'To those feeling regret about abortion...'
An open letter to women who may not be able to fully celebrate this Mother's Day
You may not know me, but I know, I think, a little something of your pain. You see, a little known fact about me is that I had an abortion when I was 18. I forget sometimes…maybe you do too. My boyfriend at the time told me you couldn’t get pregnant the first time you had sex. I believed him, despite being in the top set for Biology and present for all the sex education classes in school. Now I know; some men just don’t like to wear condoms.
There’s a lot of talk about abortions in the media at the moment. About a woman’s right to choose. I remember being in the doctor’s surgery on my university campus. ‘Are you sure?’ they asked me. I felt heavy. My body was carrying a tiny new life and I wanted her. My mother told me, ‘You’re not ready to be a mother, but I am ready to be a grandmother’. I was crying all the time and confused by my older boyfriend’s anger towards me. ‘Just get rid of it’, he told me in no uncertain terms.
First comes love, then comes marriage, then comes baby in a baby carriage. That was the right order.
Abortion, for me, didn’t feel too much like a choice, it felt like an option I wished never existed. For once, I wanted to have to face up to the consequences of my actions. I loved babies and children. I helped out at the crèche at church and regularly babysat for a friend of the family. My dream was to have two children by the time I turned 24, so this was on track! Even if it was somewhat different to the way I expected. My lecturer pulled me aside and told me I could make it work. Students had babies alongside their studies and it didn’t mean they had to pull out of their degree. She told me about the support the university offered. I tried to listen but I felt dizzy and embarrassed. I didn’t want to be a teenage mum, a single-parent mum. I didn’t want the shame and the pitying looks in church. I went to a private school and got good grades. I wanted to be successful and do things the right way. First comes love, then comes marriage, then comes baby in a baby carriage. That was the right order. But I also didn’t want my little girl to go*.
my phone rang constantly from the father of my child amidst texts which swung between loving messages and threats
The day before the abortion was due to take place, my mother convinced me to come home and not go through with it. Later that night, she left me home alone and she went to church with my sister; presumably to pray for me and her grandchild. In their absence, my phone rang constantly with calls from the father of my child amidst texts which swung between loving messages and threats. Eventually he convinced me to give him my mother’s address and he drove for two hours in the night to come pick me up. For years afterwards I would have dreams where he sat in various cars parked outside my mother’s house and there were always different people in the car with him. Friends I knew from university; all wanting something from me. That night, with no one there to stop him, he took me with him and drove the two hours back to campus and to his flat in case I changed my mind again.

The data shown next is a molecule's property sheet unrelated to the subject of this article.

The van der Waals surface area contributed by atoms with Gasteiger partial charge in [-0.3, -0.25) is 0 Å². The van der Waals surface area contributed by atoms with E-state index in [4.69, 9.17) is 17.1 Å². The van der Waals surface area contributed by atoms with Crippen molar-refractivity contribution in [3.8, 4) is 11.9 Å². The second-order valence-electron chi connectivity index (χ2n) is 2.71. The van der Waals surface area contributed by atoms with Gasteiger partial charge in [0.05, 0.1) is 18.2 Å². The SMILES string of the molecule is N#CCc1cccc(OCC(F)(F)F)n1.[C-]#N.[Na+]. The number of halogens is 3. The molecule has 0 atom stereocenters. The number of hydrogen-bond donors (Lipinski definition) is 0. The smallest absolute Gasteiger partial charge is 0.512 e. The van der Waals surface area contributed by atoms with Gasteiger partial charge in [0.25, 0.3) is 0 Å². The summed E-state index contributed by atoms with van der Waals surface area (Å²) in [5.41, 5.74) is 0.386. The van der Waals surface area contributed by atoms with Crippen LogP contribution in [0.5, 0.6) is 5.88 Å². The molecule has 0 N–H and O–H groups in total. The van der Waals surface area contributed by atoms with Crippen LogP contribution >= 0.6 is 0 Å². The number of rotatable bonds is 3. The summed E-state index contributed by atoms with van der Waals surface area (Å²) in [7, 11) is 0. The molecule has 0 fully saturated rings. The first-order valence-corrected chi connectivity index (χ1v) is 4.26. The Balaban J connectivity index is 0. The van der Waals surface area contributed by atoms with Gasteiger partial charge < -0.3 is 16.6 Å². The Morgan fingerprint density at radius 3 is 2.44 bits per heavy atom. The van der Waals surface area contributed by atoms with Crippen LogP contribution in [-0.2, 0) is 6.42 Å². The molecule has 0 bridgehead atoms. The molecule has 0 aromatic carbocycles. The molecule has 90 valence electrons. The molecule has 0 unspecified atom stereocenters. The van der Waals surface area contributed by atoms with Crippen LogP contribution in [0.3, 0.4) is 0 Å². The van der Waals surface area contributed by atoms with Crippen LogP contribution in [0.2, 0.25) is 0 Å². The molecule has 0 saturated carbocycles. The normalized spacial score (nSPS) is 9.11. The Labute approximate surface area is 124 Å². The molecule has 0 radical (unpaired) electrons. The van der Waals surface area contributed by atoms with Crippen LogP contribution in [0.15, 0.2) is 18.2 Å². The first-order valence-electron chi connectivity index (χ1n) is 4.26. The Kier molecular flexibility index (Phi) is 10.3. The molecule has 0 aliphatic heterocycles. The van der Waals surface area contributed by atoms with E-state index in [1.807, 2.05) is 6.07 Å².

I have to pause here because I haven’t relieved this experience for over a decade. I was so young and so scared; not of having the baby, but of my boyfriend. He was never violent towards me, but I knew he would do whatever it took to make sure that pregnancy ended.
If you’re reading this and haven’t experienced an abortion, I don’t know how to explain it. I was just under three months pregnant and I was put under anaesthetic for the procedure. When I woke up, I was sick and disorientated. Shorly afterwards I walked out to see the woman who I later discovered was my boyfriend’s girlfriend, sitting calmly in the waiting room. The day I killed my baby was also the day I found out that there was someone else in my boyfriend’s life. A long-term girlfriend whose presence explained - at least in part - why he was so keen to get rid of the evidence of his betrayal. I sat quietly in the back of the car as she yelled at him in the front. A life had been sucked out of me and I wanted to die too.
When my daughter Annie died shortly after birth a few years later, my immediate thought was: this is payback
When my daughter Annie died shortly after birth a few years later, my immediate thought was: this is payback. I killed a child before, now God is showing His hand by taking away this one. It took a long time to unwind from that thinking. I learned that Jesus is not in the habit of paying us back for our mistakes. But I grew up with the God of the Old Testament, the God who showed His people that we simply cannot live up to the strict law without failing. We will always fail and suffer the consequences of that judgement. Jesus came to free us from that bondage. The relationship we can have with God now is of love, not an adherence to rules like in the Greek and Roman Classics who were always battling with angry gods.
I wrote a piece about baby loss for the Christian media platform I lead, Woman Alive, ‘I may not be a mum, but I’ll be celebrating Mother’s Day this year’. I freely talk about Annie, the child I lost through no fault of my own, less so about my unnamed child. People are less sympathetic about abortion. How can I justify the sadness I felt about something I brought about on my own?
So I’m sending love to you, dear reader. If you have ever had an abortion under any circumstance, I’m remembering your child with you this Sunday. You may have had children before, you may have had children after, or you may remain childless as I do. But if you ever have days when you wish you could acknowledge that little one, whether you wanted them or not, I see you and I’m standing with you.
Happy Mother’s Day.
*It was too early to know the gender of my child, I just “felt” she was a girl.
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